Period instruments and historically informed practice have revolutionised the way much classical music has been performed for decades. "The Berlioz Experience", a weekend masterminded by Roger Norrington here at the Southbank Centre in 1988, was one of the first to extend the exploration into the Romantic era. The Orchestra of the Age of Enlightenment – often with Norrington at the helm – have led the charge. I love the OAE’s pioneer spirit, but this evening’s concert, which paired Hector Berlioz with Felix Mendelssohn, proved a disappointment.

Sarah Connolly © Jan Capinski
Sarah Connolly
© Jan Capinski

The OAE played without a conductor. Kati Debretzeni led from the violin, standing rather than sitting, usually with no more than a nod or a raised bow stroke. That’s all very collegiate but the performances lacked a singular vision or drive. Antony Pay’s clarinet promised much, rippling through the opening phrases of Mendelssohn’s The Fair Melusina – a watery, Rusalka-like tale – but too often woodwind-led passages led to slips in ensemble. It’s difficult to force the pace when you’re at the back of the platform.

Berlioz was such a daring colourist that his music should be meat and drink to period ensembles. There are few delights to match French bassoons, as ripe as Camembert, parping their March to the Scaffold in the Symphonie fantastique. However, the OAE seemed timid in its application of colour to both Berlioz works this evening. Sarah Connolly was the soloist in Les nuits d’été, a setting of six poems by Théophile Gautier. This song cycle traverses many moods, opening and closing vivaciously, but enfolding ghostly songs of love and loss within. Gloomy woodwinds mourned in “Sur les lagunes” and the harp tingled with rapt excitement in “Le Spectre de la rose” but too often the work felt drawn in pastels – soft and smudged – rather than anything more striking. Connolly sang with great smoothness and excellent diction, dynamics scrupulously observed. It was a very contained performance, often beautifully hushed. Crisper wind chords were required at the start of “Absence” though and the coquettish finale, “L’île inconnue”, lacked any flirtatiousness. A safe, pallid reading of this most sensuous of cycles.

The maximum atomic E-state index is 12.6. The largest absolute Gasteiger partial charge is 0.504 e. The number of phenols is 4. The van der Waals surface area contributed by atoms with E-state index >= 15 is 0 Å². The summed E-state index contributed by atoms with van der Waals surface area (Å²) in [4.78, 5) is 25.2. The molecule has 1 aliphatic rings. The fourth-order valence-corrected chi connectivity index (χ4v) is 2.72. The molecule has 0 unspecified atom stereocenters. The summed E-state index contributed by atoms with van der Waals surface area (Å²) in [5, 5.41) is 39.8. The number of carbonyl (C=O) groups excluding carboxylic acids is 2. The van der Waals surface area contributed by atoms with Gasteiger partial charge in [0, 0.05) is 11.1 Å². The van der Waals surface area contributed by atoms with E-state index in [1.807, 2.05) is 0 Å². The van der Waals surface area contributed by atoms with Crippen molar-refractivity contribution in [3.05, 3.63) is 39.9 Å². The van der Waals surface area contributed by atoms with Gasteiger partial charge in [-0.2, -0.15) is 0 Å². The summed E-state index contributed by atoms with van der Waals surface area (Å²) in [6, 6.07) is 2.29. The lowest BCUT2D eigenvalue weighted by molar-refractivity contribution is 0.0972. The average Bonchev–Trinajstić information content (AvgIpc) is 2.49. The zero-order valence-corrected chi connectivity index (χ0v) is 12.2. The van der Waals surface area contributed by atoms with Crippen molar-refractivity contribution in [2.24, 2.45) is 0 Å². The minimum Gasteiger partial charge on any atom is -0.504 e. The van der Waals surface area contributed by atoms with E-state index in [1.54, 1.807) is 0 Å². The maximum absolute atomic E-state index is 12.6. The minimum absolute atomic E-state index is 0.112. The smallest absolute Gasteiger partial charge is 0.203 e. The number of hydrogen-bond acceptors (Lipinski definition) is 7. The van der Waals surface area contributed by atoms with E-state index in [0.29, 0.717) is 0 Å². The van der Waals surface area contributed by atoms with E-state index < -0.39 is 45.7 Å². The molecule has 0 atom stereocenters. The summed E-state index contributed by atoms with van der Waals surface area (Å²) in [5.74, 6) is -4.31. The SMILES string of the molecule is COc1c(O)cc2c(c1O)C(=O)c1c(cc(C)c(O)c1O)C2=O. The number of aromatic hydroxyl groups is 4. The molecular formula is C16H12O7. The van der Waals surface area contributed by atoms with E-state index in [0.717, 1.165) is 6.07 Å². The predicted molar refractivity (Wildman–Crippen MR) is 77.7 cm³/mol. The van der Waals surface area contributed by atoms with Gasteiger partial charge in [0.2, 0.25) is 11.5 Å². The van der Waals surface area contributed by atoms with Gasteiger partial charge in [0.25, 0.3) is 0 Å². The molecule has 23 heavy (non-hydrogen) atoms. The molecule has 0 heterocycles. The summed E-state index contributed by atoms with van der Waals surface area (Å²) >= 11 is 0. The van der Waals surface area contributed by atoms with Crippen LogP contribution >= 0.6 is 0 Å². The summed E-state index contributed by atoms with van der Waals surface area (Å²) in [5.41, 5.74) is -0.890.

The brief Rêverie et Caprice for solo violin and orchestra, composed in the same year as Les nuits d’été, started life as an aria in Benvenuto Cellini, rejected by the soprano and thus replaced. Debretzeni was an amiable soloist, though the OAE’s intonation was variable.

Things eventually took off in the first movement of Mendelssohn’s Italian Symphony, launched at a sprightly tempo. It was as if the sun had finally burst from behind the clouds, many of the orchestra’s players wreathed in smiles. Woodwinds chortled, the strings beamed. A little Italian sunshine is much appreciated in London in February. After the first movement, Debretzeni took to the microphone to announce that for the remaining three movements, the OAE would play Mendelssohn’s 1834 revision, written a year after the symphony’s first London performance. Apparently, Felix couldn’t decide how to revise the first movement and, after he died in 1847, his heirs decided to stick with the original version which Fanny, his sister, much preferred.

Mendelssohn simplified the melody of the Pilgrims’ March, smoothing out the contours. The third movement minuet is expanded, as is the finale, where the second subject has a recapitulation. The OAE gave it plenty of energy, but flute and horn tuning marred the final two movements. Hearing familiar music in unfamiliar guise is always interesting, but when it comes to Mendelssohn’s revisions, I’m with Fanny.